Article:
Our legislature is debating a bill which alters the way the secondary ticketing market functions. HB 1000, misnamed the “Fairness in Ticketing Act,” controls what consumers do with tickets they own by letting venues dictate whether and how tickets can be resold.
The bill is opposed by fans, nonprofits, businesses and consumer groups – all of which have visited the Capitol to voice concern. So far, that concern has fallen on deaf ears, and the bill is moving closer to becoming law.
The unseen agenda, heavily supported by Ticketmaster and venues, stifles or eliminates competition. It gives venues legal authority to restrict a citizen’s ability to transfer a ticket to someone else, regardless of whether it is resold, gifted or even donated to charity. Further, the ticket could be completely revoked if you try to sell it online on a resale site other than Ticketmaster’s.
Supporters of the bill insist that section 107 of the bill guarantees ticket owners the right to dispose of their property as they see fit. Far too many of them stopped reading there. Section 108 clearly gives the authority over how tickets can be used to someone other than ticket owners. As is commonly observed, follow the money …
The bill gives Ticketmaster and venues a huge advantage over competitors in the ticket resale market. This is government favoring one business over another, picking winners and losers. Didn’t we get enough of that with Solyndra?
This bill impacts almost every Tennessean. We’ve all enjoyed a concert due to a friend’s generosity. Or seen the big game from our employers’ or clients’ skyboxes. Maybe illness or a scheduling conflict means we got tickets to the hottest play in town? Who hasn’t bid on silent auction tickets hoping to score a great deal? All this and more becomes illegal if “Fairness in Ticketing” passes.
Worse, it fundamentally redefines property ownership. If I buy a product, I own it. It is mine to use, destroy, give away or resell at whatever price I can negotiate. If it is not, then I do not own it. Ticketmaster’s and venues’ interest, and the legislature’s complicity, in selling me tickets while controlling what I do with them afterward is breathtaking in its denial of my property rights.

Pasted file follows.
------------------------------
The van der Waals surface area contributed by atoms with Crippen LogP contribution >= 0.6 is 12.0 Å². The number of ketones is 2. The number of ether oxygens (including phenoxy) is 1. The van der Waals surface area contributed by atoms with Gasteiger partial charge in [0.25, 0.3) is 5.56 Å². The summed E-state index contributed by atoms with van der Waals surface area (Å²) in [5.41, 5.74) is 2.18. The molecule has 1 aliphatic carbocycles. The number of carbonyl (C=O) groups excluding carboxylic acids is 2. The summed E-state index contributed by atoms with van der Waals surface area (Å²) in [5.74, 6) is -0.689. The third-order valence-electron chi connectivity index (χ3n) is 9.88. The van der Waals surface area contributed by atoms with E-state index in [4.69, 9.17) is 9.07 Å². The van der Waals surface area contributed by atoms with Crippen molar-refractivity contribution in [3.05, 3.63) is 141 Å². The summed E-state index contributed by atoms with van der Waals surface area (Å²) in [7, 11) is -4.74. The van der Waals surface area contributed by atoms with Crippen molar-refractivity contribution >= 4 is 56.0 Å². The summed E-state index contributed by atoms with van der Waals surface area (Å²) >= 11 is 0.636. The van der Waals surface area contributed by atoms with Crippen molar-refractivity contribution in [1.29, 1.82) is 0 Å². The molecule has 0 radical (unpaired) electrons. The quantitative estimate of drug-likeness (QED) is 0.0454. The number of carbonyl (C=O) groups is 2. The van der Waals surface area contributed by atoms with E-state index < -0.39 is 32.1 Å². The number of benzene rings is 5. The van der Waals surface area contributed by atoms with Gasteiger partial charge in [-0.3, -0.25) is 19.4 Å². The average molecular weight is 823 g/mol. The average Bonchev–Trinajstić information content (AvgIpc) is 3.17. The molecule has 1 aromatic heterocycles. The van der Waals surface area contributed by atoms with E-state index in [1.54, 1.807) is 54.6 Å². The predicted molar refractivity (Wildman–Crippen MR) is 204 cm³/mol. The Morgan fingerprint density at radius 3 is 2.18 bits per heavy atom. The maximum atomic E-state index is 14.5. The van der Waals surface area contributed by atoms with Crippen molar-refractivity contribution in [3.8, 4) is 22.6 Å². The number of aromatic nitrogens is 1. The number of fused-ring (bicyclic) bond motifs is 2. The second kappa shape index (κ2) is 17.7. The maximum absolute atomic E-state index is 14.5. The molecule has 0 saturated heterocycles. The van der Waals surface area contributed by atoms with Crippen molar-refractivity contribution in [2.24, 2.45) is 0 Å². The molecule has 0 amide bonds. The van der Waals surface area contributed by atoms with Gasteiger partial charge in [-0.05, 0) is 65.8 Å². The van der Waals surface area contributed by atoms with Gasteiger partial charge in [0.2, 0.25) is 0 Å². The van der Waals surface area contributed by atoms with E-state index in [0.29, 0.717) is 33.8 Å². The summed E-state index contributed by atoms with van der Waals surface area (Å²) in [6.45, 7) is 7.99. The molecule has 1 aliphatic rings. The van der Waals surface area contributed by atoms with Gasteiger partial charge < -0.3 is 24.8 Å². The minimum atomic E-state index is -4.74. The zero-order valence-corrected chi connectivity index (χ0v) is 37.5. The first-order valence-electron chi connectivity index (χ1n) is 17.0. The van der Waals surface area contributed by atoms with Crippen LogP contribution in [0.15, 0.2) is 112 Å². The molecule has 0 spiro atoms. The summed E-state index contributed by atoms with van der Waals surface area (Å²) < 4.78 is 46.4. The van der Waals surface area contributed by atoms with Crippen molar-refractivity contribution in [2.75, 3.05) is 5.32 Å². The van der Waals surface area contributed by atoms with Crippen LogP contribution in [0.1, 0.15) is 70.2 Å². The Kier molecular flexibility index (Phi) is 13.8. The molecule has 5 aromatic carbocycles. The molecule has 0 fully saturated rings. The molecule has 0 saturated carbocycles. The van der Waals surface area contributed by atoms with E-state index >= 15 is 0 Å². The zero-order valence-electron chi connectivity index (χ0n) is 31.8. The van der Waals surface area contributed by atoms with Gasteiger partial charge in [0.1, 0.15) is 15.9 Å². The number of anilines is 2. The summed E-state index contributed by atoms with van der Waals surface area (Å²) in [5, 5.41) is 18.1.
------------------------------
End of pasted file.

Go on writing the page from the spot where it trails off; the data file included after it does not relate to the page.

The real problem with ticket reselling – counterfeit tickets which defraud promoters, venues and fans alike – isn’t even addressed in this bill. There is a scalping issue which needs addressing to protect Tennesseans. Yet not a single scalper need spend a moment worrying about his bottom line. He can still scalp and consumers will still lose. But thanks to HB1000, law abiding Tennesseans will be unable to sell, donate or give away their tickets.
Once again, and as always – inexplicably, lawmakers choose to punish the innocent in a doomed effort to deter the guilty. Lawmakers could have crafted a law to punish criminals? Why didn’t they? They could have crafted a law to protect and secure the property rights of the law abiding. Why didn’t they? Instead, we get government granting a monopoly to one business, stifling competition, increasing prices and violating your property rights while doing nothing to address real problems. There’s nothing fair about that.
As a Tennessee resident and business owner, I oppose this violation of Tennesseans’ basic property rights. Despite good intentions, the bill creates more problems than it solves and does nothing to solve real problems. I urge you to contact your legislators and let them know you oppose it, too!